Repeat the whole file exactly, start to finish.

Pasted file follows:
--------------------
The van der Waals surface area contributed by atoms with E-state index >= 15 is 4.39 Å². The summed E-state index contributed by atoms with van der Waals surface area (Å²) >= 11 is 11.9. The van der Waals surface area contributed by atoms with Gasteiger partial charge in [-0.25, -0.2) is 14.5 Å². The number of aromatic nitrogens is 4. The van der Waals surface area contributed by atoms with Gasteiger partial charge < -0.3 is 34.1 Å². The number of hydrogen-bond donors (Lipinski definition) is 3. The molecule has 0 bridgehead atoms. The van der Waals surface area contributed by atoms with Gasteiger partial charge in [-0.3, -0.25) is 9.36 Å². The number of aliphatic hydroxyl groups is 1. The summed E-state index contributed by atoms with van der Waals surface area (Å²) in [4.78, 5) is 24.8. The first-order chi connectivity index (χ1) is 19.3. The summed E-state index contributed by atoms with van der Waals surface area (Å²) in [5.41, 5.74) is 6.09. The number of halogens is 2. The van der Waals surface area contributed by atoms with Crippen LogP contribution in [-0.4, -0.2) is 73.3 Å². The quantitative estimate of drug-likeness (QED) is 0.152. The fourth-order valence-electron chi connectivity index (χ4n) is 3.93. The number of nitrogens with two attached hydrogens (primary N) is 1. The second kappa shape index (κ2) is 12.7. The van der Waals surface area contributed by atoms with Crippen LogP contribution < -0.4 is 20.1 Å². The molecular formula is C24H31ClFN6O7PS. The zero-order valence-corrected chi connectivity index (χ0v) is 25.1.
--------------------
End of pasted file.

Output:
The van der Waals surface area contributed by atoms with E-state index >= 15 is 4.39 Å². The summed E-state index contributed by atoms with van der Waals surface area (Å²) >= 11 is 11.9. The van der Waals surface area contributed by atoms with Gasteiger partial charge in [-0.25, -0.2) is 14.5 Å². The number of aromatic nitrogens is 4. The van der Waals surface area contributed by atoms with Gasteiger partial charge < -0.3 is 34.1 Å². The number of hydrogen-bond donors (Lipinski definition) is 3. The molecule has 0 bridgehead atoms. The van der Waals surface area contributed by atoms with Gasteiger partial charge in [-0.3, -0.25) is 9.36 Å². The number of aliphatic hydroxyl groups is 1. The summed E-state index contributed by atoms with van der Waals surface area (Å²) in [4.78, 5) is 24.8. The first-order chi connectivity index (χ1) is 19.3. The summed E-state index contributed by atoms with van der Waals surface area (Å²) in [5.41, 5.74) is 6.09. The number of halogens is 2. The van der Waals surface area contributed by atoms with Crippen LogP contribution in [-0.4, -0.2) is 73.3 Å². The quantitative estimate of drug-likeness (QED) is 0.152. The fourth-order valence-electron chi connectivity index (χ4n) is 3.93. The number of nitrogens with two attached hydrogens (primary N) is 1. The second kappa shape index (κ2) is 12.7. The van der Waals surface area contributed by atoms with Crippen LogP contribution < -0.4 is 20.1 Å². The molecular formula is C24H31ClFN6O7PS. The zero-order valence-corrected chi connectivity index (χ0v) is 25.1.